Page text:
Sanskrit for service

The spreading influence of Hindu Americans stems, in part, from their loyalty to their faith. Among Asian immigrants, Hindus enjoy the highest retention rate, with 81 percent still professing the faith of their youth, according to a 2012 Pew Forum poll.

By comparison, only 54 percent of those raised Buddhist identify as such today.

That doesn’t mean that second- and third-generation Hindus are as traditional as their parents, however. In fact, the evolution of American Hinduism is the subject of much discussion among first-generation Hindu Americans.

“The children growing up are more Americanized,” said 61-year-old Shyamala Chivukula, who emigrated from India in the early 1990s.

“Second- and third-generation want to be involved in everything. They want to say exactly what they think.”

Professor Joshi agreed. “The second generation isn’t really going to the temple," she said. "That’s not to say they aren’t engaged spiritually with Hinduism and doing things at home.

“(Many) don’t know Sanskrit, don’t know the prayers, but still want to identify as Hindu, still believe they’re Hindu.”

She sees rising generations of Hindus becoming more civically engaged, living out their faith through the concept of “seva,” which is Sanskrit for “service.”

In 2009, Hindus established an organization called Hindu American Seva Communities (HSAC) with guidance from the White House Office of Faith-based and Neighborhood Partnerships. The group works with colleges, Hindu temples and municipal governments to organize Festivals of Service in communities around the country.

“(Young Hindus) want to be involved in the community, and seva is going to be a way they’re going to do it,” Joshi said. “It’s something that’s, of course, very much valued in our society in the United States.”

HSAC also works with yoga studios, which continue to multiply in number and serve as an introduction to Hindu principles and practices for millions of Americans.

Yoga and pilates (the latter is not related to Hinduism) are now a combined $7 billion industry in the U.S., growing at nearly eight percent with approximately 25,000 studios, according to market research firm IBISWorld.

Keeping traditions alive

Shyamala Chivukula bathed in the Ganges in her younger years. Half a century later she's teaching science at Bonneville Junior High School in Salt Lake City.

In a way, her experience tells the story of Hinduism in America. Born in Bombay to a civil servant and housewife, Chivukula grew up in a world of contrasts.

“You see one side poverty and one side rich,” she recalled. “You see the difference between that, and naturally you want to bridge the gap.”

She came to Utah from India 22 years ago with help from her brother who lived in Chicago. Half of her family still resides in India.

“Mostly, I wanted my children to come to a better educational system,” she said.

Attaining a high level of education is characteristic of Asian-American Hindus. According to a 2012 Pew Forum study, they are more educated than any other religious group in the U.S. Compared to the national average, Hindus are nearly three times more likely to hold a bachelor’s degree and nearly five times as likely to have at least some post-bachelor’s education.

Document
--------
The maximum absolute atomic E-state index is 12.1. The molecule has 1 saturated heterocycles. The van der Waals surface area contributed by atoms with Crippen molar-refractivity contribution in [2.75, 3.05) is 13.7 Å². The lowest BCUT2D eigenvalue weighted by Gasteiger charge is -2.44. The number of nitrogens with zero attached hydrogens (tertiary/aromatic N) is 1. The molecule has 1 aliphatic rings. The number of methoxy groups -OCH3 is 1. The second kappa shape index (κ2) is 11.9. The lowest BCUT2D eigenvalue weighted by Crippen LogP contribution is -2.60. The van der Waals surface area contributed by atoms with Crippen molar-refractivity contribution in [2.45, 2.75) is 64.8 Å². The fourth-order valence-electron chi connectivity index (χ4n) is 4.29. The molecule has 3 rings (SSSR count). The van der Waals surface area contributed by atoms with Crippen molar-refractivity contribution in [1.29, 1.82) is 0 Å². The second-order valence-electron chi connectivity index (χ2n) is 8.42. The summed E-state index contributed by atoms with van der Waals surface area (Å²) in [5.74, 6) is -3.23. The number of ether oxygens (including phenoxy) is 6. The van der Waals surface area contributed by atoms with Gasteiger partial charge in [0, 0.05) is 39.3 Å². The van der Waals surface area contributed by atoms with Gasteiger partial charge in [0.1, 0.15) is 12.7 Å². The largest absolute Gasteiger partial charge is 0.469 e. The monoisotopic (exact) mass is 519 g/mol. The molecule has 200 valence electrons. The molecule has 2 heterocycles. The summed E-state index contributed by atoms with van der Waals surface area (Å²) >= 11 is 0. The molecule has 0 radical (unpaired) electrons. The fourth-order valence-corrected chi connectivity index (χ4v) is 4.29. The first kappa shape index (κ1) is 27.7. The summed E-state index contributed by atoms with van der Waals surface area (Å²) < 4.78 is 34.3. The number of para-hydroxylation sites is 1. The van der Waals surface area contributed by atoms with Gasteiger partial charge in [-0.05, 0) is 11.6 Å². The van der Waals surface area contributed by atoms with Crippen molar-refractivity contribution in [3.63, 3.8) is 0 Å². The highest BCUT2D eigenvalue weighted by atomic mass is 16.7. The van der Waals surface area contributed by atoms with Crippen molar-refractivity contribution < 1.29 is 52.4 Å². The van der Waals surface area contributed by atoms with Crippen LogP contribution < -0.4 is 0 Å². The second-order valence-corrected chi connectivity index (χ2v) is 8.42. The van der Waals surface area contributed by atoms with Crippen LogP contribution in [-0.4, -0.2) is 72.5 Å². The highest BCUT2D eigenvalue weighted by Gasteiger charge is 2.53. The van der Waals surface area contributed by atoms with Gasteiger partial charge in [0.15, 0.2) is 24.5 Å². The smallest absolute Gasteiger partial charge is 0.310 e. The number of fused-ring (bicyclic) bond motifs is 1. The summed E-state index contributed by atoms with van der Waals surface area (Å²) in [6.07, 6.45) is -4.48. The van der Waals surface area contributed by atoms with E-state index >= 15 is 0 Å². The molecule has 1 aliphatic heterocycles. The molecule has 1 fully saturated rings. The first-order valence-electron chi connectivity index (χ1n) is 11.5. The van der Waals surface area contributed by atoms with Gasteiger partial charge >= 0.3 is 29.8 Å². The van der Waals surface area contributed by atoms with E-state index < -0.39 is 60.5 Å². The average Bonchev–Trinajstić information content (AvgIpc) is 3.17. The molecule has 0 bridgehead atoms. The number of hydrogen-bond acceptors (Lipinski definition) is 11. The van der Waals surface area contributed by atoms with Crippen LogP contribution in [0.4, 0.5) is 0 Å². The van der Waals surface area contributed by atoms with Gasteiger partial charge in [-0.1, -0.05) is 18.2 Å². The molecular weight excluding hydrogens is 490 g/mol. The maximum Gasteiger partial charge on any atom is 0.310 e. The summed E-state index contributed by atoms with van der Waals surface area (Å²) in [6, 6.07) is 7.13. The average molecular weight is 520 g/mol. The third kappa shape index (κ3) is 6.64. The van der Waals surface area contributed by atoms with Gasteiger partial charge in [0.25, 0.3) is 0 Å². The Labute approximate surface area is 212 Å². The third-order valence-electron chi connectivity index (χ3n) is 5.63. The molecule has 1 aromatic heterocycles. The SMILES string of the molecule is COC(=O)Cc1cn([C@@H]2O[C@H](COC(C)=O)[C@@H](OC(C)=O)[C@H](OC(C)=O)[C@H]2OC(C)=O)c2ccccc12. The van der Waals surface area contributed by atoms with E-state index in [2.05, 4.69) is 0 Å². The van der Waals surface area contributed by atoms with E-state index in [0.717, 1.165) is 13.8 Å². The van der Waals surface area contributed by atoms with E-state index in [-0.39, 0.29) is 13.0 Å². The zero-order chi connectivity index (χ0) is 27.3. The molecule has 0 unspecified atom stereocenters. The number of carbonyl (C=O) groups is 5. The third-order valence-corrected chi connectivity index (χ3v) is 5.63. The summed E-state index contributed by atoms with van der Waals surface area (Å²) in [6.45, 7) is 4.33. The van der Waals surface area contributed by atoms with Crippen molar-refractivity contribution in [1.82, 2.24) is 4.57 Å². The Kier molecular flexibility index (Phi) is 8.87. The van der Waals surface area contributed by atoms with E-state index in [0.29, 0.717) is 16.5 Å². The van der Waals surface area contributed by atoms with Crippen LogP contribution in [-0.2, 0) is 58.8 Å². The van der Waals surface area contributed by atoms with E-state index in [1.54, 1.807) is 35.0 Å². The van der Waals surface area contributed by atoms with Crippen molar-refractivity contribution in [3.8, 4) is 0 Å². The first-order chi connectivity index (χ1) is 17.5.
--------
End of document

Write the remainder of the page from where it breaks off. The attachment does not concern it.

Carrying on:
Of Chivukula’s two sons, one earned a doctorate in pharmaceutics and one an MBA.

“We come with a drive to achieve,” Chivukula said. “To make life better than what we had is what drives us. Bombayites are like New Yorkers, always wanting to do something better, always rushing around.”

Chivukula has done well herself. In 2009, she won one of 10 Huntsman Awards for Excellence in Education in Utah public schools.

As a whole, Asian-American Hindus not only attain more education, they also earn more money than any other religious group: 70 percent earn at least $75,000 per year. Only 28 percent of the general public reaches that threshold.

The affluence, high level of education and growing number of Hindus in America is largely a function of U.S. immigration policy, Professor Joshi said.

“After the Immigration Act of 1965 the immigration preferences were for health care professionals and folks in engineering fields.

“(Hindu immigrants) had capital. They built their own medical practices, engineering firms. Some went into academia. These are people who did well and then built temples and communities.”

Speaking of temples, there wasn’t one when Chivukula first arrived in Salt Lake. There wasn’t a priest, either, so Chivukula took on those duties.

“I volunteered to be the priestess. I used to do the rituals for everyone here who wanted it in Utah.”

After ten years, the Hindu community built a temple and Chivukula now fills more of an administrative role. In the two decades since she arrived, the community has grown to “between 3,000 and 5,000 people, up from 500 to 600 families,” and it includes not only Indian, but Nepali and Burmese immigrants as well.

While younger generations may have a different conception of what it means to be Hindu, Chivukula is still highly traditional.

“I wake up at four in the morning and say my prayers,” she said. “There are certain rituals I do everyday — chants from the Vedas and Upanishads. I have very strong feelings about our tradition and culture.”